Written by William Shakespeare
Directed by Gemma Bodinetz
In this new production of Othello the past and present collide. A hand-embroidered hankerchief and a smartphone symbolise our human need to love and be loved, to accept and be accepted; and the destructive power of betrayal and fake news. Director Gemma Bodinetz and the repertory company at the Everyman have produced an Othello that is absolutely fresh and timeless. There is no sense of the frustration of a 400 year old play being shoehorned to appease or entice a modern audience. It just works from start to finish. The much heralded casting of Golda Rosheuvel as a female Othello is both exciting and intriguing. However this becomes at times almost irrevelant as it is the emotional depth and intensity of her performance that stand out as the most pertinert aspects of this casting choice.
Golda Rosheuvel is Othello as an army General that is female, black and gay. She is successful, respected and courageous. It could have been so obvious to play her Othello as a butch lesbian with a crew cut and and a jutting jaw. Instead we see a strong, intelligent woman who has the quiet certainty of being in love and feeling loved. She is not large in physical stature and is womanly whether in battle fatigues or a simple flowing gown. She is measured and reflective in all areas of her life until confronted by Iago whose thwarted ambition and jealous vilification of others conspire to destroy her faith in love and honour.
Patrick Brennan is undeniably effective as the charming manipulator dripping his poison with all the reasonableness and solicitation of a corrupt politician at a General Election. His Iago is odious as he reveals his plans to the audience and truly terrifying in his own certainty regarding his actions. He is the epitome of the reasonable white man hellbent on obliterating anyone who is “other”, as he moves around the stage spitting honeyed venom like Trump on Twitter.
Cerith Flinn plays Cassio as a taut, muscled squaddie with a heart of gold whether fighting honourably on the battlefied, carousing with a bottle in hand or wooing the winsome Bianca – a delightfully comedic Leah Gould. His Cassio is a fitting replacement for Othello as a young soldier with a pure heart and good intentions.
Emily Hughes performance is fresh and vivid. She combines girlish delicacy and youth with gritty determination to seek out fairness and equality for others. She is fair and beautiful but her character is what really defines why Othello loves her. She loved me for the dangers I had passed, And I loved her that she did pity them.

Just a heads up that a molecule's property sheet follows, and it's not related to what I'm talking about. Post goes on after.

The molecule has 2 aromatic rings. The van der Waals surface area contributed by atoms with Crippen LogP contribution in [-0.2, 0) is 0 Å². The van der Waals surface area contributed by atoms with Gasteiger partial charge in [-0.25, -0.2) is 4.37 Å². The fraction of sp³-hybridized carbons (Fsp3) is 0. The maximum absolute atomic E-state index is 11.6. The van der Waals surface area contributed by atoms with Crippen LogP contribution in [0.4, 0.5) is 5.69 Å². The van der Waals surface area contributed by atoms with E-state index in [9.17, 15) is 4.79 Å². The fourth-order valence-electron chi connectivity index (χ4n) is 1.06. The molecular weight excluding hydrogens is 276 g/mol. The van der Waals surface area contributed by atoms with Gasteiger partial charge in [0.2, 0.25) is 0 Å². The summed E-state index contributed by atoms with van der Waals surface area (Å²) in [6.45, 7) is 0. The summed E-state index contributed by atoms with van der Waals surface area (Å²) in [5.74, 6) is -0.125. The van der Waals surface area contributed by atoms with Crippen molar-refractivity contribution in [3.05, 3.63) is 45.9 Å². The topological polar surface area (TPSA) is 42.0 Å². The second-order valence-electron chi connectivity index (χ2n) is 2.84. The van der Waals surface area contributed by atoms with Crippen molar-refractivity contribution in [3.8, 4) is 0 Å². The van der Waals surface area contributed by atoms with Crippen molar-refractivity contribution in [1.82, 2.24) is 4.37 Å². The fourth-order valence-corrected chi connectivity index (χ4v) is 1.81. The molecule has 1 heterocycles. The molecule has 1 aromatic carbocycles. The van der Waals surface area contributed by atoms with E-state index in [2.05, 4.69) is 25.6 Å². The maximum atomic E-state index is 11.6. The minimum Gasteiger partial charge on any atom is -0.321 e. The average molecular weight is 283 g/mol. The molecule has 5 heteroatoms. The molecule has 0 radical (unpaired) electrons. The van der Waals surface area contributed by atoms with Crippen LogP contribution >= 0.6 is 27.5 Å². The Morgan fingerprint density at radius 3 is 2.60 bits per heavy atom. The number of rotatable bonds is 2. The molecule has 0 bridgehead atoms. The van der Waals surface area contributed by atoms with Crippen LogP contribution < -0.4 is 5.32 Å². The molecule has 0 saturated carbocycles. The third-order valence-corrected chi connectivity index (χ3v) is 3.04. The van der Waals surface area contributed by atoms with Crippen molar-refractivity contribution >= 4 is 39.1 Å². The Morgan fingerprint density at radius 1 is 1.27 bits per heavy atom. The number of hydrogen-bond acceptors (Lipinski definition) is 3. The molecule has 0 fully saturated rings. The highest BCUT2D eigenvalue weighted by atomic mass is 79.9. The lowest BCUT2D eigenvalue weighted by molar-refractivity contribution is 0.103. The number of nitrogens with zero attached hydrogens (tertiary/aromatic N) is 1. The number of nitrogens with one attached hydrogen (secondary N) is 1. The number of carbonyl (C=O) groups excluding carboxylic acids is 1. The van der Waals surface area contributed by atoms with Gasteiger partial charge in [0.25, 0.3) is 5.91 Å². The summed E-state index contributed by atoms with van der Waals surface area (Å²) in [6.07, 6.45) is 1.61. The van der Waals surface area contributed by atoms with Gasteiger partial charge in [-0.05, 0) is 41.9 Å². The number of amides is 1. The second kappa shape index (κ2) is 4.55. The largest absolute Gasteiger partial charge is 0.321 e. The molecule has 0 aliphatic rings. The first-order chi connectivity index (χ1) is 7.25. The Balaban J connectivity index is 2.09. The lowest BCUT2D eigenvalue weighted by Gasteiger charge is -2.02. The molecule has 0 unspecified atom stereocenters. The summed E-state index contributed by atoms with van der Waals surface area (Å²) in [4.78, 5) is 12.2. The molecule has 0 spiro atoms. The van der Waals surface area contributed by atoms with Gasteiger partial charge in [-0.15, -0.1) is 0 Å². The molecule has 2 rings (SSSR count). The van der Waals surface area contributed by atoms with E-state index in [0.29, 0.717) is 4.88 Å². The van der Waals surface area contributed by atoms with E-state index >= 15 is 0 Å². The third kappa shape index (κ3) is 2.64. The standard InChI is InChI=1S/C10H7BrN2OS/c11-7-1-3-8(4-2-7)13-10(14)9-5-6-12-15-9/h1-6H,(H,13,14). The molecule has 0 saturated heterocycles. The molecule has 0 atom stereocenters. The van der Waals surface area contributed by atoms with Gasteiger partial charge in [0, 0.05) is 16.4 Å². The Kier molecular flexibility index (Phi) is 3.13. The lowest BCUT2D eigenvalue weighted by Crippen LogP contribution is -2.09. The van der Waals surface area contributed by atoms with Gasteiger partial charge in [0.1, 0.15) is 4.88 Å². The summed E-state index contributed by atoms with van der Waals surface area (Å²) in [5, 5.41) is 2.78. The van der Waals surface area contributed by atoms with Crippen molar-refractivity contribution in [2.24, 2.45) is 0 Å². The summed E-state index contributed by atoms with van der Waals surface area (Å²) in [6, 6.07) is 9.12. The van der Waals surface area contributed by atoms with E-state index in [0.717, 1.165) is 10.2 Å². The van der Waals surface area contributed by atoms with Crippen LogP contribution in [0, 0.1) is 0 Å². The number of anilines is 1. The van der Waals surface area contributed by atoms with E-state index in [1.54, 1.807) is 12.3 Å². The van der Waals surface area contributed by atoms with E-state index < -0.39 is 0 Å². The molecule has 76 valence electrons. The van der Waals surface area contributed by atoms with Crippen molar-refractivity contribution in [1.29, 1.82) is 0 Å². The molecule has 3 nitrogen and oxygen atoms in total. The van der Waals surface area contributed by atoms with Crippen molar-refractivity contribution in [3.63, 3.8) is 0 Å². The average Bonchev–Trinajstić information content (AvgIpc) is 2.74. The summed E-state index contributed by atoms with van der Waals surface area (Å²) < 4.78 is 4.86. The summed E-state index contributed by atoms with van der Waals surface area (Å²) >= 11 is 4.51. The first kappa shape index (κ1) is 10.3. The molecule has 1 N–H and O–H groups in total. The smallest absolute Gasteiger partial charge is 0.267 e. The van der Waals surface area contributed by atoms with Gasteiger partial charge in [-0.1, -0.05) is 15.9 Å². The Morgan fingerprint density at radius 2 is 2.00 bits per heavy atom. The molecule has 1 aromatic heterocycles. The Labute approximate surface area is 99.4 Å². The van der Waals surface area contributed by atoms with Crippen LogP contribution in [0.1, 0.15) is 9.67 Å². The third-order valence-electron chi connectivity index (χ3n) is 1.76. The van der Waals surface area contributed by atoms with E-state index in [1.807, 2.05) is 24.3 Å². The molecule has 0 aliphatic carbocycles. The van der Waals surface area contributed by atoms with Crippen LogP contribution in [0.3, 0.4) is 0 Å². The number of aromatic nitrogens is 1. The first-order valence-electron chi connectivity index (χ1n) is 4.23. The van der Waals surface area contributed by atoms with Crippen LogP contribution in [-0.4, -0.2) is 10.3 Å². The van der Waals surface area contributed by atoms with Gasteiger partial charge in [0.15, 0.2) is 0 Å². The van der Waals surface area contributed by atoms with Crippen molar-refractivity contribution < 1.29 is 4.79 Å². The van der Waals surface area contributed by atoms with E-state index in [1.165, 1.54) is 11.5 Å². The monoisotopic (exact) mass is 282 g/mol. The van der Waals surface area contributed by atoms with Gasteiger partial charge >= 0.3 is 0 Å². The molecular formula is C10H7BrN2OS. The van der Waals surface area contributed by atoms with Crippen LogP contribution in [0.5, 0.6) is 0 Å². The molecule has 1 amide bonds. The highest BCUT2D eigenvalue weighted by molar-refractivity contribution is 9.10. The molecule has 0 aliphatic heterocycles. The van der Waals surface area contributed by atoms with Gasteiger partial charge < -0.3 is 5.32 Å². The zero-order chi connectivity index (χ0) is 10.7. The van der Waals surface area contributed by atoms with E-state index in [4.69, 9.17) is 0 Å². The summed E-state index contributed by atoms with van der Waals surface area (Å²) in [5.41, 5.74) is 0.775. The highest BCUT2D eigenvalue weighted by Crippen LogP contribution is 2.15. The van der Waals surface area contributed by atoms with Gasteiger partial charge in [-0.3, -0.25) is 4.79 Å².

The swift unravelling of Othello’s calm reason into jealous, vengeful rage might seem at odds with this professional soldier and loving wife. Iago has broken the implicit trust essential between comrades on the battlefield and partners in a happy marriage. The result is a tortured woman stricken with epilepsy and deep emotional trauma. A modern take on this might well be an Othello suffering from PTSD (post-traumatic stress disorder) who is battle scarred and reacting to new trauma with paranoia, dissociative seizures and the hyperarousal of murderous rage.
The final scenes played out in a floaty, white gauze bedchamber are gut wrenchingly poignant. This gossamer veil highlights the ephemeral nature of life and gives a dreamlike softness to both the brutality and the tenderness of the murder scene. Such betrayal and heartbreak plays out and the emotional struggle for Othello is palpable. Even knowing the end of this 400 year old play, expectations feel suspended as if on a heartbeat the outcome might still go either way.
At pivotal points the audience are spotlit by powerful searchlights or the beam of a single torch. On reflection it feels like an invitation by Shakespeare and also by Bodinetz to look at ourselves and those around us and reflect on what we see. Perhaps there is an invitation to start accepting ourselves- regardless of gender or ethnicity as all being capable of strong and powerful emotions. That does not have to be dangerous when we recognise they can make us protective, nurturing parents, successful and happy in our relationships and productive in our work. It is only when we use labels to divide and diminish that we lessen ourselves and our humanity. Like Othello – male, female or gender neutral we are perfectly imperfect. No more and never any less.
OTHELLO Sat 28 April to Tues 10th July
Images by Jonathon Keenan